Major Langley Stanhope, an intelligence officer and master mimic known as the Magpie, needs to retrieve the code book that has fallen into Amanda’s hands. The mistaken delivery has put them both in grave danger and in a desperate race to unearth a traitor. It’s also stirred an intense, reckless attraction. Langley believes the life he leads is not suitable for a delicate widow, but it seems he may have underestimated the lady’s daring…and the depths of their mutual desire.

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Book Review: The Rose Code


Kate Quinn

Rating: 2 out of 5.

published: 9th March 2021
spoilers? yes

Goodreads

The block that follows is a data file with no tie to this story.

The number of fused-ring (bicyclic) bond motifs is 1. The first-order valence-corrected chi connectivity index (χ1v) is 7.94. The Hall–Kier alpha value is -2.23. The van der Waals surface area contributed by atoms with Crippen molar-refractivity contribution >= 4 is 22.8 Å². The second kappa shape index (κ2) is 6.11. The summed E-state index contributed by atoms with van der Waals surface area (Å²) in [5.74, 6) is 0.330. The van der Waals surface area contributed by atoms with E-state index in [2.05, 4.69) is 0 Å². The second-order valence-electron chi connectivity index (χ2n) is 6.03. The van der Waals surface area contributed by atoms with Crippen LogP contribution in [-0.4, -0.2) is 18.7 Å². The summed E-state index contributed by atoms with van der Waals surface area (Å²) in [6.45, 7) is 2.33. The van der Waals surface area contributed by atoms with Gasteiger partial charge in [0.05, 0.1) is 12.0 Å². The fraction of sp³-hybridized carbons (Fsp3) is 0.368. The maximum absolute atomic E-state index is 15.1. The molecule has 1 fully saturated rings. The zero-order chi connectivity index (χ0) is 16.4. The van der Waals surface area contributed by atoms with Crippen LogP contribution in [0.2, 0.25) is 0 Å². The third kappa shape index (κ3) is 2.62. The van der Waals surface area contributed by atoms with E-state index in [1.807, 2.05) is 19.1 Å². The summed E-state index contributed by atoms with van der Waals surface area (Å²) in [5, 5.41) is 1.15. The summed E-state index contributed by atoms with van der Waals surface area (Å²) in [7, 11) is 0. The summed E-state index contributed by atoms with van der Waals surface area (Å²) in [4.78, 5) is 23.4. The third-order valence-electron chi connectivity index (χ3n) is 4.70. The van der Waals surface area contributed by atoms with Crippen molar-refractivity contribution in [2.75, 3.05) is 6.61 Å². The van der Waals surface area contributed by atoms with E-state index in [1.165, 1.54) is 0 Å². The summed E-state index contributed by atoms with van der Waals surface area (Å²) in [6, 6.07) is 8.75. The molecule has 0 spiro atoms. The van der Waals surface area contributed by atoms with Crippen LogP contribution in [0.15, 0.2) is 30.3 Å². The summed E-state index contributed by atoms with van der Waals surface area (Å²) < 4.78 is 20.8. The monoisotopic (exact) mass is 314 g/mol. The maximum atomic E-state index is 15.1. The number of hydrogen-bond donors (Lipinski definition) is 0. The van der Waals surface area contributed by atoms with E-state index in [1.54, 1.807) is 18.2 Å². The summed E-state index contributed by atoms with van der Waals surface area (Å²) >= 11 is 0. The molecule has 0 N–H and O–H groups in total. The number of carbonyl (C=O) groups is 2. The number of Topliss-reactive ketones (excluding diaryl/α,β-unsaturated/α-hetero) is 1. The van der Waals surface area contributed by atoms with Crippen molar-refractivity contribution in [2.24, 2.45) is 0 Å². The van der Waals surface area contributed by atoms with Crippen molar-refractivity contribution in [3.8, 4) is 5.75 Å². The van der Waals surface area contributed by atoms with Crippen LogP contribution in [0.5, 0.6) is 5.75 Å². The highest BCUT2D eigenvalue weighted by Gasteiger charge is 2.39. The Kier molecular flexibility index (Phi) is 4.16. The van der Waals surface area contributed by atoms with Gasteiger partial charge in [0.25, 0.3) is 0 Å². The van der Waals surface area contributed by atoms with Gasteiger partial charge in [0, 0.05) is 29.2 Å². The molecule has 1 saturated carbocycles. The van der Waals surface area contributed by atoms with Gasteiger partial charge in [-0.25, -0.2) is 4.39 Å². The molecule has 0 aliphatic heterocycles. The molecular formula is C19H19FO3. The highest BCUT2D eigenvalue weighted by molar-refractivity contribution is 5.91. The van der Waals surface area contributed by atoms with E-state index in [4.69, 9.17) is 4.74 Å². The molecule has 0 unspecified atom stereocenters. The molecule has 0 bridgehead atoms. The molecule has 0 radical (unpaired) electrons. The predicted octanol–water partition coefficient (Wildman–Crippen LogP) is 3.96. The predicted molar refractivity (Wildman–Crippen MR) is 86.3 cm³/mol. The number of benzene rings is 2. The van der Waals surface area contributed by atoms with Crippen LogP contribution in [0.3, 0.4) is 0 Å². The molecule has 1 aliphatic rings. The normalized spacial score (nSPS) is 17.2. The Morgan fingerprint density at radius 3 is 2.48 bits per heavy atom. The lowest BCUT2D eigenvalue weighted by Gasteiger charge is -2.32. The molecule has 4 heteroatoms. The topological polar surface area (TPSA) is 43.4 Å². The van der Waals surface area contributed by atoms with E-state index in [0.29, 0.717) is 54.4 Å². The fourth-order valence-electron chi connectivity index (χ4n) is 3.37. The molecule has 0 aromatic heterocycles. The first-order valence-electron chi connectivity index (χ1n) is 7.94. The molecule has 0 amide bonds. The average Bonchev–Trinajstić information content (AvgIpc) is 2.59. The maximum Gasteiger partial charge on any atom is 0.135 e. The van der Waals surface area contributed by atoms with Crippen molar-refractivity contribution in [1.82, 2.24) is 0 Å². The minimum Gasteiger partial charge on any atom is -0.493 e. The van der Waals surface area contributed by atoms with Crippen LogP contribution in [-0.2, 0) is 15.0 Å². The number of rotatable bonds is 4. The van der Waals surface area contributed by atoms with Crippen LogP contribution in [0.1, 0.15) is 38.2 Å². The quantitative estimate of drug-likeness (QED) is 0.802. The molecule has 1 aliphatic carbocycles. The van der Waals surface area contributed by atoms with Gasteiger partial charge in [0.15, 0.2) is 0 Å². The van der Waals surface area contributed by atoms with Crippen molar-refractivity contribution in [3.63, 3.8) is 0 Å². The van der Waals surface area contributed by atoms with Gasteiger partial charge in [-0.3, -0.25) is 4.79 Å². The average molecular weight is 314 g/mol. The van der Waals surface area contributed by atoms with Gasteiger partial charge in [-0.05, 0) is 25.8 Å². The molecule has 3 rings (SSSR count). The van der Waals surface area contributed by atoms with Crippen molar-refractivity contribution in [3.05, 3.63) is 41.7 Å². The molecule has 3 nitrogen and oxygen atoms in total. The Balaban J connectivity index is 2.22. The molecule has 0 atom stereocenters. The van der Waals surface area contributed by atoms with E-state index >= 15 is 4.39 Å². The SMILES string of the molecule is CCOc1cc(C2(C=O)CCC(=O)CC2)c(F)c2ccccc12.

1940. As England prepares to fight the Nazis, three very different women answer the call to mysterious country estate Bletchley Park, where the best minds in Britain train to break German military codes. Vivacious debutante Osla is the girl who has everything—beauty, wealth, and the dashing Prince Philip of Greece sending her roses—but she burns to prove herself as more than a society girl, and puts her fluent German to use as a translator of decoded enemy secrets. Imperious self-made Mab, product of east-end London poverty, works the legendary codebreaking machines as she conceals old wounds and looks for a socially advantageous husband. Both Osla and Mab are quick to see the potential in local village spinster Beth, whose shyness conceals a brilliant facility with puzzles, and soon Beth spreads her wings as one of the Park’s few female cryptanalysts. But war, loss, and the impossible pressure of secrecy will tear the three apart.